Table of Contents

- 1 How do you calculate the surface area of a leaf?
- 2 What predictions can you make about the number of stomata per mm2 and the rate of transpiration?
- 3 How do you calculate the rate of transpiration?
- 4 Why is it important to calculate the surface area of the leaf?
- 5 Do all plants have stomata is there any relationship between the number of stomata and the environment in which the plant species evolved?
- 6 What is the surface area of this leaf in cm2?
- 7 What are the units for rate of transpiration?

## How do you calculate the surface area of a leaf?

Leaf area (A) can be simply calculated by multiplying the product of leaf length (L) and width (W) by a constant (i.e., the Montgomery parameter; MP).

## What predictions can you make about the number of stomata per mm2 and the rate of transpiration?

What predictions/hypothesis can you make about the number of stomata per mm^2 and the rate of transpiration? If there are more stomata, the rate of transpiration will be greater.

**What is the area of the leaf?**

Approach: To calculate the area of the leaf, first find the area of the half leaf AECA, which can be given as: Area of half leaf = Area of quadrant AECDA – Area of right triangle ACD. Thus, Area of half leaf = ( PI * a * a / 4 ) – a * a / 2 where PI = 22 / 7 and a is the side of the square.

### How do you calculate the rate of transpiration?

The rate of transpiration can be calculated by measuring the distance travelled by an air bubble in a capillary tube over a given time. The faster the bubble moves, the greater the rate of water uptake – and so the greater the assumed rate of transpiration.

### Why is it important to calculate the surface area of the leaf?

Plants have a mechanism of regulating CO2 intake and water vapour escaping called transpiration. Hence, the leaf area helps to estimate the scope of transpiration process in a plant. Leave area measurement helps farmers and crop scientists to know how plants are adapting to the environment.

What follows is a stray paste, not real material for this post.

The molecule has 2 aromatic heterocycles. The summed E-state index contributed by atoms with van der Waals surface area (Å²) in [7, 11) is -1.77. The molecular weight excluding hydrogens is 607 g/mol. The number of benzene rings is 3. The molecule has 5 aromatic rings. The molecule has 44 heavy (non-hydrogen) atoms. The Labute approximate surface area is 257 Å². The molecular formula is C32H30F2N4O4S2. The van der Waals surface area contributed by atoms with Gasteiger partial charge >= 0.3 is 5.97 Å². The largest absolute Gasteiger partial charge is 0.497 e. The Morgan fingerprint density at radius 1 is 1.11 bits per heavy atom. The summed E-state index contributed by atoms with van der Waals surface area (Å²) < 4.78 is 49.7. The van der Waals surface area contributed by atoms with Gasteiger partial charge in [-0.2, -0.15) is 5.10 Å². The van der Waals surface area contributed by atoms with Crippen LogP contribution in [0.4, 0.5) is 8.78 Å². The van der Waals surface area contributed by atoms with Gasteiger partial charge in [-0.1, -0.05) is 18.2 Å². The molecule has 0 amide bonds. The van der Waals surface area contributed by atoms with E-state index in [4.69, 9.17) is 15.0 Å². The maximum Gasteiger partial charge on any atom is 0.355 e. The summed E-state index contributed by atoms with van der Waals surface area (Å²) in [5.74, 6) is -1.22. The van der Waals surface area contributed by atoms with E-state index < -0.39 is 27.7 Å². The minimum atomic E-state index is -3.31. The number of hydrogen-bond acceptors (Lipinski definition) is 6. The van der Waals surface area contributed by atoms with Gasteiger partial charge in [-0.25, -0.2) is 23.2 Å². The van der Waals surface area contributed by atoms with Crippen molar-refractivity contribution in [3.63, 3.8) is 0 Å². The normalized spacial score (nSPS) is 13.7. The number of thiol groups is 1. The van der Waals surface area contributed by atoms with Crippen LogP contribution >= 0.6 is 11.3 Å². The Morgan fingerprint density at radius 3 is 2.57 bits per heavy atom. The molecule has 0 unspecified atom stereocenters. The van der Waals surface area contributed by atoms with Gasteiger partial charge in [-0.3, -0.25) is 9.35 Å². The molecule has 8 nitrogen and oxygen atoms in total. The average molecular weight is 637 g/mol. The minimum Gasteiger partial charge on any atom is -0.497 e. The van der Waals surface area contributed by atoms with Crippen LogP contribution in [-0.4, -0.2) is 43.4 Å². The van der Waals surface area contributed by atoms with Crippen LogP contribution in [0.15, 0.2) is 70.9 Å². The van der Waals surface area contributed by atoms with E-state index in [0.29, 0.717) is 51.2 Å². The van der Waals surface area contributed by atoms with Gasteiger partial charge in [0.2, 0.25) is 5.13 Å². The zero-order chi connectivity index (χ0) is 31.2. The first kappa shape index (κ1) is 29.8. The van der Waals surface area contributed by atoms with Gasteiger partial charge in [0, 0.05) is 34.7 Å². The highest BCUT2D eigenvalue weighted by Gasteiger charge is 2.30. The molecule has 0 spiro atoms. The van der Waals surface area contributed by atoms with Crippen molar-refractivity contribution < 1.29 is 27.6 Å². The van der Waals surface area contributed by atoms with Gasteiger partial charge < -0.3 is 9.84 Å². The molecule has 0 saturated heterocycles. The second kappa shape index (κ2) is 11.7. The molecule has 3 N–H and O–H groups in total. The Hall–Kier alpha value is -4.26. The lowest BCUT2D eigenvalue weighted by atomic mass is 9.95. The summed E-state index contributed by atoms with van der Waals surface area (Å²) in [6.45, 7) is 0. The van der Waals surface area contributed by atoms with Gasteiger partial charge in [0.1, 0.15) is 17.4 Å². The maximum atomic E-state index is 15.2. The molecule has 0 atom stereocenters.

**Is the leaf surface area directly related to the rate of transpiration?**

The rate of transpiration is measured as the amount of water lost/ square meter/ minute. Because water evaporates through the many stomata on the leaf surface, the rate of transpiration is directly related to the surface area. Estimate the area of the partial squares.

## Do all plants have stomata is there any relationship between the number of stomata and the environment in which the plant species evolved?

No, not all plants transpire at the same rate as they don’t all have the same stomatal density. There is a relationship between the habitat in which plants evolved and their rate of transpiration as those in the shade transpire less and so do plants in hot, dry environments.

## What is the surface area of this leaf in cm2?

eg:What is the surface area of this leaf in cm2? Answer: This leaf has a surface area of approximately 14 cm2.

**How does leaf surface area affect transpiration rates?**

Internal factors that affect transpiration rates The leaf area influences the rate of transpiration. The wider the leaf area, the greater the rate of transpiration because wide leaves tend to have more stomata [5].

### What are the units for rate of transpiration?

In SI notation transpiration may be expressed as milligrams H2O per meter squared per second (mg’nr^s”1). For example, a transpiration rate of 5 ^g«cm”‘«s”1 would, in SI units, be expressed as 0.5 mg’irr^s”1. Water Relations.